Can technology support green driving?

                   Department of Systems Engineering and Engineering Management
                             The Chinese University of Hong Kong
Title:  Can technology support green driving?
Speaker:  Dr. Samantha Jamson, Institute for Transport Studies, University of Leeds
Eco-driving is the generic name for a driving style or set of behaviours which minimise fuel use. Accelerating  more gently and shifting through the gears in an efficient way are examples of eco-driving. Additionally,  before setting out on a trip a driver can improve the fuel efficiency of their vehicle via proper vehicle maintenance and tyre inflation, appropriate trip planning and consideration of low-carbon alternatives.  The resulting fuel savings, as measured relative to ‘normal’ driving, vary widely – with figures between 3-20%. These data are highly dependent on the type of intervention tested, the vehicles and participants involved in the studies, as well as the typology of the roads on which the driving was undertaken. The ecoDriver project (<>), led by the University of Leeds, challenged the state of the art by developing and testing a coherent set of eco-driving concepts and technologies. These ranged from low cost apps to high-end integrated systems. What underpinned them however, was the accuracy of the eco-driving guidance; it was real-time and situation relevant. This presentation will outline how the trials were undertaken and the key results and conclusions.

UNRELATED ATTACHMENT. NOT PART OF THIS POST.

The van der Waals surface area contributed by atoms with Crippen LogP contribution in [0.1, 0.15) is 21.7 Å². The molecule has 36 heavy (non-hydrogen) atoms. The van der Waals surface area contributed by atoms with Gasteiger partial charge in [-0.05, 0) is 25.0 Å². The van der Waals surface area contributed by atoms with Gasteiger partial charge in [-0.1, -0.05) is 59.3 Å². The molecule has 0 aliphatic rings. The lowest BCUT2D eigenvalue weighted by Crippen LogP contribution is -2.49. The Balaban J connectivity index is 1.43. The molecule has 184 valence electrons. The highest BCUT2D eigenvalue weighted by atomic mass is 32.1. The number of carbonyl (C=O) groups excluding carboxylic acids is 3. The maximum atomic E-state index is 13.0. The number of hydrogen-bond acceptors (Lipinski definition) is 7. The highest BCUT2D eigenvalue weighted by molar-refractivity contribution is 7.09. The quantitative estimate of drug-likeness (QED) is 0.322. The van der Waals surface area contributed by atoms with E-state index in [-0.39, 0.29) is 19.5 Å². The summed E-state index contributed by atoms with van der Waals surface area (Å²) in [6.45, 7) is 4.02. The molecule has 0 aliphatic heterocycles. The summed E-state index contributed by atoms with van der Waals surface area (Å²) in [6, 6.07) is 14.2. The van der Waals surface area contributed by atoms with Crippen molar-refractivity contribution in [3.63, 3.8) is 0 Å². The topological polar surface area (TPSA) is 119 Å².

Dr. Jamson is a Chartered Psychologist at the Institute for Transport Studies, University of Leeds. She is a member of the Safety and Technology Group, a multidisciplinary team undertaking research in road safety and driver behaviour. With twenty years experience in the field, she has worked on a variety of research projects using driving simulators and instrumented cars as evaluation tools. She has been principal investigator on a range of projects, including evaluations of Transport Telematics applications, road design, and driver impairment. She managed a European project developing metrics for driver  distraction and has since been involved in further national and European projects to extend this work. Samantha is a member of the British Standards group on Human Machine Interface issues and the Institution of Highways Engineers (Health and Safety) working group. She recently chaired a European Working Group on motorcycle safety, delivering high-priority research needs to the European Commission. Her research involves collaboration with national and international policymakers (Department for Transport, Highways Agency, European Commission) as well as industrial collaboration for both research and PhD supervision.
This seminar is hosted by Prof. Janny Leung.
Venue: Room 513,
      William M.W. Mong Engineering Building (ERB),
      (Engineering Building Complex Phase 2)
      The Chinese University of Hong Kong.
Friday, July 29, 2016 - 03:00 to 04:00